The innervation of the umbilical vein in human embryos and fetuses

Authors


  • This investigation was supported in part by grants from the Oregon Heart Association and U.S.P.H.S., HD 00186-14.

Abstract

In human embryos and fetuses, a small bundle of nerve fibers from the anterior and posterior vagal trunks descends between the layers of the hepatogastric ligament. These fibers pass to the region of the junction of the umbilical vein with the ductus venosus. At this junction, there is a slight thickening of the muscular wall. Nerve fibers pass to this junction and the proximal portion of the umbilical vein.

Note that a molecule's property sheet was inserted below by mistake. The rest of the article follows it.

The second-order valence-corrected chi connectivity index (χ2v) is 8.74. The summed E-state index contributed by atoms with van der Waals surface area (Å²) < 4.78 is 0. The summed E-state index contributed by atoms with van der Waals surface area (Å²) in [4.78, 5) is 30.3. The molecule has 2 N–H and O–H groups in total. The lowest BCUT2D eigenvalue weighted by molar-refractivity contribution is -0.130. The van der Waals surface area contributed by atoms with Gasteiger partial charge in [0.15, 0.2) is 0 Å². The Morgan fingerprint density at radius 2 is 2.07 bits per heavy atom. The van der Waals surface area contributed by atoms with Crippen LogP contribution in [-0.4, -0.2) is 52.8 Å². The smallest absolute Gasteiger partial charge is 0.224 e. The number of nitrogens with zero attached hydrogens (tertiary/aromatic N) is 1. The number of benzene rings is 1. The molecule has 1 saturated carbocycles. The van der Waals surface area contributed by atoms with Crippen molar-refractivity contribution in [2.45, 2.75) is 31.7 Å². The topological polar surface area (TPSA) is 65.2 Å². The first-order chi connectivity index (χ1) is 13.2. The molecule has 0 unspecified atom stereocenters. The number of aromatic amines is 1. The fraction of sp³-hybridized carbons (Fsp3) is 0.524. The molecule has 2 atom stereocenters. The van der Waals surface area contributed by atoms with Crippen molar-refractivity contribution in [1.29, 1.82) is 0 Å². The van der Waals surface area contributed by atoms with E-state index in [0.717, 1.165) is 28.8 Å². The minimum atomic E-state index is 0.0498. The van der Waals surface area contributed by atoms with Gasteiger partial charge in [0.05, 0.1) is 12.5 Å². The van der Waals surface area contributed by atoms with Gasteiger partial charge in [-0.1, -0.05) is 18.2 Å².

Fibers from the posterior vagal trunk follow the left gastric artery to the celiac plexus. Fibers from this plexus follow the hepatic artery into the lesser omentum and along the portal vein to the liver. Continuing along the left branch of the portal vein, fibers reach the proximal portion of the umbilical vein and its junction with the ductus venosus.

Ganglion cells were observed along the course of vagus nerve fibers to the umbilical vein. In embryos these cells were observed on the lower end of the anterior vagal trunk near the attachment of the upper end of the lesser omentum to the lower end of the esophagus. In older fetuses they were found in a small ganglion in the connective tissue surrouding the distal end of the ductus venosus.

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